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Pulley on a Pulley

  1. Jun 28, 2014 #1

    pmr

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    I'm currently reading Kleppner and Kolenkow's "Introduction to Mechanics", and I'm working through the problem sets.

    I'm only on chapter 2, but I happen to know Lagrangian mechanics. When I get stuck on a problem I occasionally take the Lagrangian approach to find the solution, and then I try to reverse-engineer the solution using old-style force diagrams and force analysis.

    I'm currently looking at this problem here:
    Problem & Solution (PDF)

    The PDF shows problem from the textbook, and also Lagrangian solution that I was able to work out. However, I'm 100% baffled as to how one would obtain that solution using only force diagrams and force analysis. This is a chapter 2 problem, so the authors presumably expect you to solve it using more primitive methods, but I'm completely stuck.

    Could anyone perhaps shed some light on how one might approach this without Lagrangian mechanics?
     
  2. jcsd
  3. Jun 28, 2014 #2

    Orodruin

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    This should not be worse than drawing some free body diagrams and noting that the free pulley is massless (thus the tension in the top string must be twice that in the lower).
     
  4. Jun 28, 2014 #3

    pmr

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    That the one tension would be twice the other makes sense. But having the relative tensions doesn't produce an answer. To find an absolute acceleration we need an absolute tension, which we don't yet have.
     
  5. Jun 28, 2014 #4

    Orodruin

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    Did you use the geometrical constraints to relate the accelerations?
     
  6. Jun 28, 2014 #5

    pmr

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    Yep, it's all in the PDF I linked to. The relation between the accelerations is on the last line of the first page; the acceleration of the second block is twice that of the first (and in the opposite direction).
     
  7. Jun 28, 2014 #6

    haruspex

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    Right, so if you let the lower tension be T and acceleration of M1 be a then you can write two equations with those two unknowns.
     
  8. Jun 30, 2014 #7

    pmr

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    I take back my previous statement. The problem is indeed solvable once you know that one tension is twice the other. After doing some algebra I see that we can find the accelerations based on only just the ratio between the two tensions.

    However, I now have a different confusion. It no longer makes sense to me that one tension is twice the other. It makes perfect sense that the net acceleration of the second mass is twice that of the first, but I don't see how we go from this simple statement about accelerations to any a claim about tensions.

    I know that the tensions are indeed in the same ratio as the accelerations, because my Lagrangian approach tells me so. Yet, I can't figure out how I would explain that using simple intuition or logic. I want to solve this problem in a way that uses only the means provided in chapter 2 of this book, and I currently can't see how to do that.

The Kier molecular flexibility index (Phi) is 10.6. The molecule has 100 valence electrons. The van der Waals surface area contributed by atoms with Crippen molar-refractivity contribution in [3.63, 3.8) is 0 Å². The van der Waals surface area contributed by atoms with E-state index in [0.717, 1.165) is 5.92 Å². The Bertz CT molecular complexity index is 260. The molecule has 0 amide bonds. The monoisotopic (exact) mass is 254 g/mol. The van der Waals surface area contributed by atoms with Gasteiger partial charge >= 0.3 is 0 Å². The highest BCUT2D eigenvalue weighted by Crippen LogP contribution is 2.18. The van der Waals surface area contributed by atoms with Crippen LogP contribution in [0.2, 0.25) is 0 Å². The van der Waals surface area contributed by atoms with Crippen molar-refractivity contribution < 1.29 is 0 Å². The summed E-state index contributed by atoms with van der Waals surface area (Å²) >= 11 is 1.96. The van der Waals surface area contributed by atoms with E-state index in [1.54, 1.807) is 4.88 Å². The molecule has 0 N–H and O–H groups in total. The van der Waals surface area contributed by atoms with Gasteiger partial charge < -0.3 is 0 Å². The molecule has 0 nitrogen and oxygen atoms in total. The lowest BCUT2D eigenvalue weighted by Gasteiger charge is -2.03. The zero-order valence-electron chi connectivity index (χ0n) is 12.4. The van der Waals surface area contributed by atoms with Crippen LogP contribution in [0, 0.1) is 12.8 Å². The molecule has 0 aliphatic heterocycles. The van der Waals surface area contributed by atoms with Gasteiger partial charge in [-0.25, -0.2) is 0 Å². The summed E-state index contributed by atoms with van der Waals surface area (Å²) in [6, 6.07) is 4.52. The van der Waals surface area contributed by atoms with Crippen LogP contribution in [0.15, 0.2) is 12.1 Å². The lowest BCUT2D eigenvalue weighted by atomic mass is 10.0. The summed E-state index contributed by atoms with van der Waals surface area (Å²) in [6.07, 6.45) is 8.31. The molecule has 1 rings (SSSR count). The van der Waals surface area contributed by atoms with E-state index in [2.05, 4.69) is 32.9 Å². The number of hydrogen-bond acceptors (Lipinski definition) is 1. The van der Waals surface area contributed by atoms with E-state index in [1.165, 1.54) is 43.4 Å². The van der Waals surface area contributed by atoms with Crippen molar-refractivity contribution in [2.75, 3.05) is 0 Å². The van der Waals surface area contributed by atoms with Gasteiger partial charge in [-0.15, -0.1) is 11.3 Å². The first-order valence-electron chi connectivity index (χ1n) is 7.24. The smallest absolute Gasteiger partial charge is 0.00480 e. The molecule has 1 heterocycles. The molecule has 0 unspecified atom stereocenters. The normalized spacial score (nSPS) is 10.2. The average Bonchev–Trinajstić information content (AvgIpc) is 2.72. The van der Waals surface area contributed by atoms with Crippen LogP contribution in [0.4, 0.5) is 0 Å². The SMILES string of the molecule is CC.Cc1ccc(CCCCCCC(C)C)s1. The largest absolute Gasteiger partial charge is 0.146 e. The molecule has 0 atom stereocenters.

Just for the sake of argument, how would I explain to a classroom of fresh students that relating the accelerations allows you to likewise relate the tensions?

    Should I open up a new post of this more general question?
     
  9. Jul 1, 2014 #8

    ehild

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    Draw the free-body diagram also for the moving pulley. If it is massless, the net force is zero, otherwise you would get infinite acceleration.

    ehild
     
  10. Jul 1, 2014 #9

    haruspex

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    In general, it does not follow that the ratios are the same. If the pulleys had mass, there would be a different relationship between the tensions, but the accelerations would still be 2:1. Similarly, a different arrangement might keep the tensions 2:1 but not the accelerations. E.g., instead of tying the lower rope to the floor, tie both of its ends to M2.
    In the arrangement as given, the ratios are the same (or, more correctly, inverses of each other) because of the principles of mechanical advantage. In a small movement, M2 travels twice as far as M1, exerting effectively half the force on the pulley (the other half coming from the tied end).
    To see that it is true from the basic laws of mechanics, consider the free body diagram for the lower pulley. It has no mass, therefore no net force on it (or the acceleration would be infinite).
     
  11. Jul 1, 2014 #10

    Orodruin

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    As stated ... The mass of the lower pulley would hardly be of interest for any free body diagram than for that of they pulley itself ;)

    All being said, I do prefer the Lagrangian approach here.
     
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